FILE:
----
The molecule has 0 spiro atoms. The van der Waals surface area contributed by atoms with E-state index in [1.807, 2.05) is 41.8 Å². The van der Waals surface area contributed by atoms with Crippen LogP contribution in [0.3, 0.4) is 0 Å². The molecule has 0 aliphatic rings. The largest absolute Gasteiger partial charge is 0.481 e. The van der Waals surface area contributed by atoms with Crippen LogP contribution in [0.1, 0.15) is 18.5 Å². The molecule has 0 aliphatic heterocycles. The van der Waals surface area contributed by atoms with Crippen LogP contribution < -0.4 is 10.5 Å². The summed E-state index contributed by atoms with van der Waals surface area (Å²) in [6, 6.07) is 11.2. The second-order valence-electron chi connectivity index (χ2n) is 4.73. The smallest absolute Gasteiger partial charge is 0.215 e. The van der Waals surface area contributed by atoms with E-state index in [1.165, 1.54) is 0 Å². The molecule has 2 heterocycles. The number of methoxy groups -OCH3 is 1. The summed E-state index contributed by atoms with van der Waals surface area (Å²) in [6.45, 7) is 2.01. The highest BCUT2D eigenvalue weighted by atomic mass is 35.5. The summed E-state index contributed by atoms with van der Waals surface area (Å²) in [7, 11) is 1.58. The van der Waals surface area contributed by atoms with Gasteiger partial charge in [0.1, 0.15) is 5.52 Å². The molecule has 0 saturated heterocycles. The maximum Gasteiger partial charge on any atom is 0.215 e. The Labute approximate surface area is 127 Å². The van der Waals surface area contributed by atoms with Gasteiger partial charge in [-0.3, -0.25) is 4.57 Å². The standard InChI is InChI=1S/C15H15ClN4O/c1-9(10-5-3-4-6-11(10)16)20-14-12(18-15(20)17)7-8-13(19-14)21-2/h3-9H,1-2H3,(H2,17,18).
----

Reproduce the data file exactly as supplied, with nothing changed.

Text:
The molecule has 0 spiro atoms. The van der Waals surface area contributed by atoms with E-state index in [1.807, 2.05) is 41.8 Å². The van der Waals surface area contributed by atoms with Crippen LogP contribution in [0.3, 0.4) is 0 Å². The molecule has 0 aliphatic rings. The largest absolute Gasteiger partial charge is 0.481 e. The van der Waals surface area contributed by atoms with Crippen LogP contribution in [0.1, 0.15) is 18.5 Å². The molecule has 0 aliphatic heterocycles. The van der Waals surface area contributed by atoms with Crippen LogP contribution < -0.4 is 10.5 Å². The summed E-state index contributed by atoms with van der Waals surface area (Å²) in [6, 6.07) is 11.2. The second-order valence-electron chi connectivity index (χ2n) is 4.73. The smallest absolute Gasteiger partial charge is 0.215 e. The van der Waals surface area contributed by atoms with E-state index in [1.165, 1.54) is 0 Å². The molecule has 2 heterocycles. The number of methoxy groups -OCH3 is 1. The summed E-state index contributed by atoms with van der Waals surface area (Å²) in [6.45, 7) is 2.01. The highest BCUT2D eigenvalue weighted by atomic mass is 35.5. The summed E-state index contributed by atoms with van der Waals surface area (Å²) in [7, 11) is 1.58. The van der Waals surface area contributed by atoms with Gasteiger partial charge in [0.1, 0.15) is 5.52 Å². The molecule has 0 saturated heterocycles. The maximum Gasteiger partial charge on any atom is 0.215 e. The Labute approximate surface area is 127 Å². The van der Waals surface area contributed by atoms with Gasteiger partial charge in [-0.3, -0.25) is 4.57 Å². The standard InChI is InChI=1S/C15H15ClN4O/c1-9(10-5-3-4-6-11(10)16)20-14-12(18-15(20)17)7-8-13(19-14)21-2/h3-9H,1-2H3,(H2,17,18).